Have Clear Objectives and KPIs

As an organization you need to have a clear objective as to why you need to use RPA. Is it the destination or just a step in the journey? Is it the end solution to the manual process, or is it merely a way to verify whether a manual process can be streamlined with a custom application development that will be implemented in the future?

The strategic direction you take with RPA will vary based on your objectives. There are many enterprises that use RPA as a proof-of-concept for long-term digitalization due to RPA being a fail-fast, fail-safe approach.  Moreover, an RPA solution lets enterprises gradually condition their workforce to a digitization initiative instead of pushing a big bang approach to application engineering which might meet with resistance from your staff. This is why it is important to have a clear objective for your RPA solutions and have KPIs to measure its success or failure over time.

Implementing Only RPA Might not be Enough

While RPA solutions automate manual tasks, this alone may not be enough. For a proof-of-concept, a simple task automation capability may meet the need. But as an enterprise scales and applies automation to more processes, it will become clear that an RPA solution isn’t sufficient to get everything done.

For example:

  • What if the process you need to automate relies on various systems and those systems expand over time?
  • Or what if the system needs to support multiple ingestion channels?
  • Is there an active hand-off that needs to take place between people and automation?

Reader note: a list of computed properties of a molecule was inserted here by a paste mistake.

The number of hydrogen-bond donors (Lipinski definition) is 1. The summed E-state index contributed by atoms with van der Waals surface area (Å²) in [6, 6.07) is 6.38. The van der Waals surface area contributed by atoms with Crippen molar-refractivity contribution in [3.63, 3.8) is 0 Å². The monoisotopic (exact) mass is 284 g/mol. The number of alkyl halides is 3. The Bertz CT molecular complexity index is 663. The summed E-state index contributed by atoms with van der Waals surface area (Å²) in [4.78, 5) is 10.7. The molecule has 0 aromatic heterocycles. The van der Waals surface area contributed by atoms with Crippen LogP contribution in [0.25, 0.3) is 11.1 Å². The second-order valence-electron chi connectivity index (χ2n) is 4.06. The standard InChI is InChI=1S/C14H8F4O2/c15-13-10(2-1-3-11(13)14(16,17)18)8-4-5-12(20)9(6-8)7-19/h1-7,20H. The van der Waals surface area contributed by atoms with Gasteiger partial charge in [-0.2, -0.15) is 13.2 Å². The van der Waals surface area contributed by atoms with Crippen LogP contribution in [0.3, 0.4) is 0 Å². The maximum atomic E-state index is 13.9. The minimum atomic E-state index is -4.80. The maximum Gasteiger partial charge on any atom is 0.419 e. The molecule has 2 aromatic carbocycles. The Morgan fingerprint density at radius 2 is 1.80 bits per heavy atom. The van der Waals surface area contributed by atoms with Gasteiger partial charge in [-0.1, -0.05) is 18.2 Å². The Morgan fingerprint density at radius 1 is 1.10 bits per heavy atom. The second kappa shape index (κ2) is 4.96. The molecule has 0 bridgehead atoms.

All of these suggest the need to pair your RPA solution with other capabilities such as data capture, business process management (BPM), and analytics.

How Scalable is the RPA Solution?

Finding the right RPA solution takes focus and buy-in from the right stakeholders. It’s also important to choose an RPA platform that scales easily and supports your existing IT infrastructure and IT assets easily. Each RPA platform, such as UiPath or Automation Anywhere, has its own marketplace for third party add-ons, which extend the capability of the core RPA tool. Since these add-ons typically come at an extra cost, it’s important to know what the total cost will be when you want to scale your RPA implementation with new capabilities. As such, merely factoring the cost of the core RPA tool is insufficient.

The RPA ecosystem is a rich landscape with a host of general RPA solutions, industry-specific and process-specific solutions, and third-party tools such as plugins for additional customization. Therefore it’s vitally important that you first evaluate and pick the right RPA solution that fits your current and future needs by choosing a product that has an integrated platform and that supports extensibility, scalability, and flexibility.

Contact us to discuss your business needs and explore how RPA could be help you achieve your goals.

“One machine can do the work of fifty ordinary men. No machine can do the work of one extraordinary man.”